Many of you who have been following the saga of the judicial review of the new Arizona abortion ban have probably noticed that the federal district judge who upheld the law got his lifetime appointment from Bill Clinton. “Wonder what’s up with that?” I asked myself. Fortunately, TNR’s Molly Redden has some answers:
When Clinton nominated Teilborg to the federal bench in 2000, Arizona’s courts were facing a daunting judicial backlog. To ameliorate it, Congress created three new U.S. District Court positions, and Sen. Jon Kyl recommended Teilborg to fill one of them. At the time, Teilborg was a Phoenix trial lawyer and longtime friend of Kyl’s who had given the senator $13,150 up to that time in campaign donations.
Immediately, Democrats in the GOP-controlled Senate blocked Teilborg’s confirmation and that of three others, in retaliation for Republicans’ refusal to hold confirmation hearings on Clinton’s many other judicial nominates—a hefty portion of which were minority or female candidates. Republicans made red-faced speeches about Tom Daschle’s dilatory tactics; Democrats gladly returned fire.
But in the stalemate, no one bothered to learn anything about the nominees who would, eventually, become judges. When Teilborg’s confirmation hearing inevitably came to pass, Democrats used it as an opportunity to issue furious sermons about Republican obstructionism, rather than examine the nominee. By the time Senate voted, there had been virtually no talk of his qualifications or objectives. One news account called the vote “an afterthought,” and Sen. Pat Leahy noted that Teilborg and three fellow nominees had “moved very, very, very rapidly.” He was confirmed in a vote of 95-0, becoming one of the very last nominees to join the federal bench in the Clinton era.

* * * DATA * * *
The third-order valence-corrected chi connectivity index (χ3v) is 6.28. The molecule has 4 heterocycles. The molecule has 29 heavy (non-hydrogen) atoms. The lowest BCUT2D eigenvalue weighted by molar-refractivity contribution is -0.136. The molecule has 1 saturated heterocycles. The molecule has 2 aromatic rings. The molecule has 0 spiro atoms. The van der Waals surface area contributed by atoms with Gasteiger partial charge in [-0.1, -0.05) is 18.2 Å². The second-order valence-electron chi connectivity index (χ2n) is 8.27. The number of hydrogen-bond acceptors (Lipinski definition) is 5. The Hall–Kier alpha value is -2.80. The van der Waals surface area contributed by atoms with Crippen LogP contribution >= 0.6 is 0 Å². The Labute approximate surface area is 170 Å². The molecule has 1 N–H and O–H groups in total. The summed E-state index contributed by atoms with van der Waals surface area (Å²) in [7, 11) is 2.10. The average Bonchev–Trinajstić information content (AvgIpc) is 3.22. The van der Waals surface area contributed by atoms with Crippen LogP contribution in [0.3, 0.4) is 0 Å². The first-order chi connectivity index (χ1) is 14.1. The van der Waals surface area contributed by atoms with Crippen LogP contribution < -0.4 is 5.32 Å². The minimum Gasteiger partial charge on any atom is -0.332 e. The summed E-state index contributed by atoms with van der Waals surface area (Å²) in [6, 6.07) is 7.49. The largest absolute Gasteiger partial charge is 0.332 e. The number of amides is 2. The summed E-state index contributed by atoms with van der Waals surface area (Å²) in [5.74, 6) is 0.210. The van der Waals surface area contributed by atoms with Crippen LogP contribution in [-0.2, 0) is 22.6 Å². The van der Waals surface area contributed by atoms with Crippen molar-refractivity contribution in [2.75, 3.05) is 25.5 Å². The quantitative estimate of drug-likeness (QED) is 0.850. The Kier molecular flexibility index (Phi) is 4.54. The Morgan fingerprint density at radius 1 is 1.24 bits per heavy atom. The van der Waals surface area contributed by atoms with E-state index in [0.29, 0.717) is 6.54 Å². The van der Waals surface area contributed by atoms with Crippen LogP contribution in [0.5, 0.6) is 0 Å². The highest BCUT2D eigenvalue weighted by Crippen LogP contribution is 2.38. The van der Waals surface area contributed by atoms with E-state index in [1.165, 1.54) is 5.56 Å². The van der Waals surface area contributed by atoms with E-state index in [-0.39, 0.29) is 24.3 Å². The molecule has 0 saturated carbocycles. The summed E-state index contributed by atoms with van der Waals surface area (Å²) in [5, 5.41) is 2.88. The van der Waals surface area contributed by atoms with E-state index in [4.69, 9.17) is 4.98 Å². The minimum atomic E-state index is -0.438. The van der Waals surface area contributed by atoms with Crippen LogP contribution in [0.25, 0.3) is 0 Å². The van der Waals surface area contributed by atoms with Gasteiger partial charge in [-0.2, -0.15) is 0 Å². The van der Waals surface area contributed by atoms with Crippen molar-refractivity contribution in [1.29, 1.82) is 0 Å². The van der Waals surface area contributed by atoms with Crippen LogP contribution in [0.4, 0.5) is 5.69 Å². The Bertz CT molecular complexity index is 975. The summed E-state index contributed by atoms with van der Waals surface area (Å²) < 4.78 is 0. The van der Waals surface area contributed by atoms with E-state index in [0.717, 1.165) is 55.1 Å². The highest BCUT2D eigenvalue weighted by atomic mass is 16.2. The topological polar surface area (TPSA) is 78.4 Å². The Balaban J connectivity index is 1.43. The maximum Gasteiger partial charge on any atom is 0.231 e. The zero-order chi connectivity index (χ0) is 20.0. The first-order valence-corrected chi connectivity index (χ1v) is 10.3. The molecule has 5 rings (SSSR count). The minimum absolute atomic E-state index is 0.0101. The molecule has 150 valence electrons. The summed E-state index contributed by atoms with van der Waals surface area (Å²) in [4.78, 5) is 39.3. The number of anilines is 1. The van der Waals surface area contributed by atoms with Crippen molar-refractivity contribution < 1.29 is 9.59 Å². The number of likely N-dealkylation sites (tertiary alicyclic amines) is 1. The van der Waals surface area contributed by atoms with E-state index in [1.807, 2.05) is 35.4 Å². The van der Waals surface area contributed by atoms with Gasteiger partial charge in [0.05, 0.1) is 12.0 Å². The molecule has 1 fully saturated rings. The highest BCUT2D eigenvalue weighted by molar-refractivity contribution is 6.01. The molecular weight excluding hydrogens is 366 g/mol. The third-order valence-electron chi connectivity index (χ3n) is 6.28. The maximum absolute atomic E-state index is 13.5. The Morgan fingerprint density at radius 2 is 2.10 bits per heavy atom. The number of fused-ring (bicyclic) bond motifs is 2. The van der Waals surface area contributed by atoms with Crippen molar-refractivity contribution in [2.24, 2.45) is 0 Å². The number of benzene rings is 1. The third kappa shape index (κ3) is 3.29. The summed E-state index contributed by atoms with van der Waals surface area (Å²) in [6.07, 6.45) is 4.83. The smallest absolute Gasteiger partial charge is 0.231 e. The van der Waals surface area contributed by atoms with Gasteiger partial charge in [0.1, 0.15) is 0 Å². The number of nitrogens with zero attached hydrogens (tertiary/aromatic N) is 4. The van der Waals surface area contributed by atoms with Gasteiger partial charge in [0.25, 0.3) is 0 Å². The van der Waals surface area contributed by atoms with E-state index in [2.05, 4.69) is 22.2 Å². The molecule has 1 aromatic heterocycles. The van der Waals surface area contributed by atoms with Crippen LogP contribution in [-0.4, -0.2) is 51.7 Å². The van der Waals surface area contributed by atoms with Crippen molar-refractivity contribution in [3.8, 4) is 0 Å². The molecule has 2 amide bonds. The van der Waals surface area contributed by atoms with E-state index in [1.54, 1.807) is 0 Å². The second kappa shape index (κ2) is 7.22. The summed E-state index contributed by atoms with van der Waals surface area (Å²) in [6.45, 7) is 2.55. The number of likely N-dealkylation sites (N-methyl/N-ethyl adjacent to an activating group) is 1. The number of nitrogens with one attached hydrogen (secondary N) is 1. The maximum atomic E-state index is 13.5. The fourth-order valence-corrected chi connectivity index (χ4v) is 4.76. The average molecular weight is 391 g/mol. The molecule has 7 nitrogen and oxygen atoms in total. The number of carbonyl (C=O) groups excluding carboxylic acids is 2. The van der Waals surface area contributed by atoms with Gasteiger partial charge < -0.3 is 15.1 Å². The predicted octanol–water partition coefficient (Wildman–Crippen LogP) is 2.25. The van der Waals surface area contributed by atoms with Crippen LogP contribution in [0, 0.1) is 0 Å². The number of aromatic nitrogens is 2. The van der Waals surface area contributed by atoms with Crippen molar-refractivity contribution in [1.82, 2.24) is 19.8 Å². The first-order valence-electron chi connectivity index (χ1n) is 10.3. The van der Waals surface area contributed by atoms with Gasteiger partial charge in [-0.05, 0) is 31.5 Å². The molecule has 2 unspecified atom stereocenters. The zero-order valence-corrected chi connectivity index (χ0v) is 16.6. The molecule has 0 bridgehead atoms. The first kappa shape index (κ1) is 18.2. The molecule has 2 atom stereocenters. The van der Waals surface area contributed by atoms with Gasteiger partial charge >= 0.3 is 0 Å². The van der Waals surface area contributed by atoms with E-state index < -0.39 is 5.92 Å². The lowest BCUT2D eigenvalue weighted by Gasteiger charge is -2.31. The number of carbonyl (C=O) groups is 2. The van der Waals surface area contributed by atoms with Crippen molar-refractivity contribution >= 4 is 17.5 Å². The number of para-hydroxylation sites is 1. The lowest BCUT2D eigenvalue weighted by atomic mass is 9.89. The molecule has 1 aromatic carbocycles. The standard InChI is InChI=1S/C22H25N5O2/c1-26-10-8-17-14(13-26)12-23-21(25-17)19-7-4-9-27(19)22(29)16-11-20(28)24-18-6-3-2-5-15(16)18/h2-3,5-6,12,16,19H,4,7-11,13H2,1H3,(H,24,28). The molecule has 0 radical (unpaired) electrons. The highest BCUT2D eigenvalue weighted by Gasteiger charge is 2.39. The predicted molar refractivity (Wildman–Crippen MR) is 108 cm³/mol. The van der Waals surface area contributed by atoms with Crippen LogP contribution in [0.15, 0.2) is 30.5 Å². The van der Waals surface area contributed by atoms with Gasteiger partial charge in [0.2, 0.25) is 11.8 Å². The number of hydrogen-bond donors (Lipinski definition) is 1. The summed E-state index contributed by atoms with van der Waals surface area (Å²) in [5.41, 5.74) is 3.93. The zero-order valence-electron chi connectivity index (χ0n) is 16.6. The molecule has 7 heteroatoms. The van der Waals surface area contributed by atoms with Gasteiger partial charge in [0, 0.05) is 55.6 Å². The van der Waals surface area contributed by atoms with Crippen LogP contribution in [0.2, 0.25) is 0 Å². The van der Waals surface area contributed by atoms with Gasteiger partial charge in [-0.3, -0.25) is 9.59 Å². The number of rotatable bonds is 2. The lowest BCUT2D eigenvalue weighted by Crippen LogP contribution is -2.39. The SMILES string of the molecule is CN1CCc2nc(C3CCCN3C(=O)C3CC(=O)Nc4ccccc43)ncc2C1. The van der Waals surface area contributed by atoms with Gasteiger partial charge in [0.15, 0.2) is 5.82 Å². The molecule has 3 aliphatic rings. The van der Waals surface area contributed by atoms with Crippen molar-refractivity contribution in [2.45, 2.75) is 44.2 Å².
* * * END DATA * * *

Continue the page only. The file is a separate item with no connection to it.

Years later, Sen. Pat Leahy would cite his confirmation as an act of Democratic cooperation. In a 2008 letter addressing Republican complaints about blocked judicial nominees, Leahy wrote, “Senator Kyl should recall that I cooperated with him over the years to confirm a number of judges in Arizona. Among the last judges confirmed in 2000 was his good friend James Teilborg.”
So while Tielborg was indeed appointed by Clinton, he was widely regarded as a Republican pick who ascended to the bench amidst complex partisan maneuverings. Redden notes that he once sided with the famous right-wing attorney James Bopp to strike down a Montana effort to limit campaign contributions by an anti-choice group, but that may just reflect the kind of leanings you’d generally expect from a good friend of John Kyl’s.
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